• Move the tortoise to a separate, smaller container: To feed a blind tortoise, you can take it to a separate container where it doesn’t have as much space to move and place the food there. This will make it much easier for the animal to find the food.
  • Give it food that has a strong smell: The tortoise is blind; therefore, it has to rely more heavily on its other senses to function. As such, placing food with a strong odor nearby will make it easier to find. Foods such as pellets or dried worms would work well, although be careful not to overdo it with the protein. Try mixing smaller amounts of more pungent food in with more standard fare.
  • Try helping the reptile: If the tortoise is still struggling, you could take a piece of food and softly stroke their head with it. Of course, this will make it easier for the tortoise to know that food is there and that it has the opportunity to eat. It’s also good to make it detect the smell of the food you’re offering. Afterward, you can just put the food close to the tortoise’s mouth so it can eat it.

Although this process may be a bit boring and time-consuming, it is important if you want your pet to be happy and healthy. Besides, with any luck it won’t take long for the tortoise to eventually learn from this and adapt it’s behavior such that it can find the food on its own.

How to Soak a Blind Tortoise or Help It Drink Water

In order to get a blind tortoise to drink water or soak, you will probably have the responsibility of placing it in the right position to do so for the remainder of the life of the tortoise. While a blind tortoise stands a fighting chance of locating food thanks to the smell, finding odourless water is much more difficult. Whenever the tortoise needs to drink, be sure to place it in front of the water source and let it find it. You will need to do the same when it comes to soaking.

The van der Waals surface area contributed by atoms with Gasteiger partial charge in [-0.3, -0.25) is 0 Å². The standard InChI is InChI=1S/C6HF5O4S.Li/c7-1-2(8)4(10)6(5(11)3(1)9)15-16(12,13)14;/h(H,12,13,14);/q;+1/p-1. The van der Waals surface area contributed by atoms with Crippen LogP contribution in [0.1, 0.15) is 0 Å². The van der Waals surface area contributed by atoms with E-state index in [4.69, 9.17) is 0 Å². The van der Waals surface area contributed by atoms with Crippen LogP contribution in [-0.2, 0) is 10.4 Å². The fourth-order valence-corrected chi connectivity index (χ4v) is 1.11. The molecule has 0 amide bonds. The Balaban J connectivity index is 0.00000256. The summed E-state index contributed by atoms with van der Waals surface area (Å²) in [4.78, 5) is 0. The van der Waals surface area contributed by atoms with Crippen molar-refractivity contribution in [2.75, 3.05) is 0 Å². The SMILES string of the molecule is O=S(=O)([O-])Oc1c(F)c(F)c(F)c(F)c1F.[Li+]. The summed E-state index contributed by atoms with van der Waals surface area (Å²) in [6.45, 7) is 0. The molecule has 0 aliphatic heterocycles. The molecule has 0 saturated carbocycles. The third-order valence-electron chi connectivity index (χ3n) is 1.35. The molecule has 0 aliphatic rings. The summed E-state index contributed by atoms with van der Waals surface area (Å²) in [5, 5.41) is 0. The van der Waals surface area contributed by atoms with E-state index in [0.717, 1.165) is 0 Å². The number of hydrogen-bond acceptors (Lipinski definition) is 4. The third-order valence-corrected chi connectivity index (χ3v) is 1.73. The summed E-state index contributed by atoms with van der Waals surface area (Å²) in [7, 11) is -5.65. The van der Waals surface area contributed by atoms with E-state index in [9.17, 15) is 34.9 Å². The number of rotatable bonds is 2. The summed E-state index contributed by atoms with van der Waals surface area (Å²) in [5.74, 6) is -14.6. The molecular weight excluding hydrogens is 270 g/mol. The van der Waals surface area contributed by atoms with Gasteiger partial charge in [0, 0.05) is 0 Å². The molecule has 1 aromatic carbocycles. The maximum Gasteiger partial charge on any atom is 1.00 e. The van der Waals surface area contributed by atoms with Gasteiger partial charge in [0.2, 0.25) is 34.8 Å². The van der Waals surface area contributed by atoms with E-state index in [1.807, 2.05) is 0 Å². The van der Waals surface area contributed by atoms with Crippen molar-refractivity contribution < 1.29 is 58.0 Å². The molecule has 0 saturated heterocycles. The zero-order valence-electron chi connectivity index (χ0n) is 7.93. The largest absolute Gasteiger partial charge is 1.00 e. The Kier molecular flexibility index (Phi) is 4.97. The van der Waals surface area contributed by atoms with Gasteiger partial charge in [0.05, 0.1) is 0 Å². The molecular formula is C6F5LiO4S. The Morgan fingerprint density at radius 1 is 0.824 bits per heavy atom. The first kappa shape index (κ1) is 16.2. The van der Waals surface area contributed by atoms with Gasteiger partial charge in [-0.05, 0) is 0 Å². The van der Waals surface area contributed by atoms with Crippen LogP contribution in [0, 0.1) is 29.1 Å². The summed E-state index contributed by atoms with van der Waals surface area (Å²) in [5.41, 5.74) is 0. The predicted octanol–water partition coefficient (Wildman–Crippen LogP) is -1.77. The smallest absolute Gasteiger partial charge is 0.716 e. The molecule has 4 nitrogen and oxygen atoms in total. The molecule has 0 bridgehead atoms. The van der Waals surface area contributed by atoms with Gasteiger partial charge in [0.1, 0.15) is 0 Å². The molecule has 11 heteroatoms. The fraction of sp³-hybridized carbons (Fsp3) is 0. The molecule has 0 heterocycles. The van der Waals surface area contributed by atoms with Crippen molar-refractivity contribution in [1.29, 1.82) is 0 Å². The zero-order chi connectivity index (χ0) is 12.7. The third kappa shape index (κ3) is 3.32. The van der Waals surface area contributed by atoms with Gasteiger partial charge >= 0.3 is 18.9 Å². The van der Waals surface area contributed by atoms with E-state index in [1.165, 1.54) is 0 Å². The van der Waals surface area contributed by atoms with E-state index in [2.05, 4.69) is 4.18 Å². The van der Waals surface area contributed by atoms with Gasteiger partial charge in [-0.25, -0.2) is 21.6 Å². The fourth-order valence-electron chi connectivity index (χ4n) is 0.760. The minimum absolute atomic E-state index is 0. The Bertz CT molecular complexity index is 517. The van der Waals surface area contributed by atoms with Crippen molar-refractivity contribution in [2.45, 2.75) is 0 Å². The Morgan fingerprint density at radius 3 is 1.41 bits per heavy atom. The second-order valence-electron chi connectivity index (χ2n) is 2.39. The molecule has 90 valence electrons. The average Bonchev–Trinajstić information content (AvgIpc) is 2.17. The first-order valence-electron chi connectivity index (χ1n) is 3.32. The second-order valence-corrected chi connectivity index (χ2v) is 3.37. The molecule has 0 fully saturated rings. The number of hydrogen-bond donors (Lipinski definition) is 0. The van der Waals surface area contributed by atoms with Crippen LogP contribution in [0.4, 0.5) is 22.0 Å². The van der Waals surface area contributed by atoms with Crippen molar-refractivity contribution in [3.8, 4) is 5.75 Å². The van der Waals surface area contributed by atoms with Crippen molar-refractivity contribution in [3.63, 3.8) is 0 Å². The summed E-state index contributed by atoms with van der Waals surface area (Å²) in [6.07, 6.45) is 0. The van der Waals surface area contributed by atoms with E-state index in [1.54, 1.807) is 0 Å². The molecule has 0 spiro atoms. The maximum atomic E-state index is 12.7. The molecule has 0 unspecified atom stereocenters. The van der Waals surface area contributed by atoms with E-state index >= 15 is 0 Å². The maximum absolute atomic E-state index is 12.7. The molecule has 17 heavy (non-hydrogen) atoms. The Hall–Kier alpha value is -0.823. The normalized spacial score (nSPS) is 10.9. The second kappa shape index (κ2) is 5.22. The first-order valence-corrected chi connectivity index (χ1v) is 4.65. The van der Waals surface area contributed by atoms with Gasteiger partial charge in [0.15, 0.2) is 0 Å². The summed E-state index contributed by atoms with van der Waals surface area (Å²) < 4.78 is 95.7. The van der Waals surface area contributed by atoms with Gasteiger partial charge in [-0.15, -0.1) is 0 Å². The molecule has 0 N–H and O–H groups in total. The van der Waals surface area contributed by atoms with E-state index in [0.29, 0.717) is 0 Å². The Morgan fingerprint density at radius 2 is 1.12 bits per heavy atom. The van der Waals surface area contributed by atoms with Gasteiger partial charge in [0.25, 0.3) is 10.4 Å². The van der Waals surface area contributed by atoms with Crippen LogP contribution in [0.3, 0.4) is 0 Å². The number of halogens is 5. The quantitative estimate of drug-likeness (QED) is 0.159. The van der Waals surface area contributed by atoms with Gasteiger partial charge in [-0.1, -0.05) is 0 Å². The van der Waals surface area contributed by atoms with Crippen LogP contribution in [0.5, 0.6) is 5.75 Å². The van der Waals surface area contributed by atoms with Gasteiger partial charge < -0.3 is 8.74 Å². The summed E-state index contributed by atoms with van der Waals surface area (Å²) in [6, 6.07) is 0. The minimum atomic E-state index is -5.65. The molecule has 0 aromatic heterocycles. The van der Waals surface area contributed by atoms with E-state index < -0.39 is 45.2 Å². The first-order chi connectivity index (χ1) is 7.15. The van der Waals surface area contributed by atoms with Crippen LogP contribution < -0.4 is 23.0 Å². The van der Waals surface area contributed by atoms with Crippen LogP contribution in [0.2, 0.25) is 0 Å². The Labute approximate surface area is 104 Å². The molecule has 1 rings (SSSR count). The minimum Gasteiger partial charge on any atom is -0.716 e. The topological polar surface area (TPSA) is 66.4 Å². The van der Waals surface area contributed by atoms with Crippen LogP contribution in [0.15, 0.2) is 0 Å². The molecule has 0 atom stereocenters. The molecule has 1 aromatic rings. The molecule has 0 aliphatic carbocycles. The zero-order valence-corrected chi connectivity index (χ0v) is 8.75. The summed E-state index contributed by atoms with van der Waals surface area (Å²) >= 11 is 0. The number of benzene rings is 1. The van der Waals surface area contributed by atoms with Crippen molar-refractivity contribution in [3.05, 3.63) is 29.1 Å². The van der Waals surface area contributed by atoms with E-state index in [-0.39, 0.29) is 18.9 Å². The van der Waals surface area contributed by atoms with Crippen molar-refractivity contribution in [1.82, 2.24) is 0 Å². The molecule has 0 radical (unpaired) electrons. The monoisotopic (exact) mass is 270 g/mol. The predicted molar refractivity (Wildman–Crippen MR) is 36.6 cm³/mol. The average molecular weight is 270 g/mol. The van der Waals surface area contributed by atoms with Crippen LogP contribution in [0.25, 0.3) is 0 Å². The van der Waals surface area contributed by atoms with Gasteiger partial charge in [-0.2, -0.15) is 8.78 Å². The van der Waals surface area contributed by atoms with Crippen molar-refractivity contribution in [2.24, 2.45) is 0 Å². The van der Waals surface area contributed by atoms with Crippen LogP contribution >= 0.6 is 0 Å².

UV/Heat Light Exposure for Blind Tortoises

Tortoises tend to seek light naturally. However, indoors in captivity, you have to be the provider, even more so when the tortoise is blind. While most tortoises can simply place themselves under the light source, blind tortoises may not be able to find the perfect spot. So, to make sure it gets all the light it needs, you must be the one placing the tortoise under the light. Otherwise, the tortoise may end up suffering from health issues such as pyramiding.

A good tip is to use a combined heat and UV light bulb. While a blind tortoise can feel heat, and may locate a heat bulb with some success, normal UV bulbs don’t tend to give off much heat, and will not be easily located. Using a combined heat/UV bulb will go a long way towards solving this problem.

Other Care Requirements for a Blind Tortoise

Apart from teaching the tortoise how to eat and drink, as well as placing it under the light yourself, you also have to supervise the pet closely at all times. Sometimes, blind tortoises will attempt to move, which may result in them getting trapped. Being deprived of eyesight may not allow them to navigate out of an awkward confined space, meaning they will need your help.

Always make sure you are nearby to periodically check on the tortoise throughout the day, or that you have someone who can look out for the pet when you’re away or busy.

On top of that, you should have a simple enclosure layout that doesn’t change, which hopefully lets the tortoise remember where everything is placed. It may be prudent to keep them indoors if there is a risk that a large outdoor enclosure presents too many hazards, uneven ground, or difficulty locating food and water.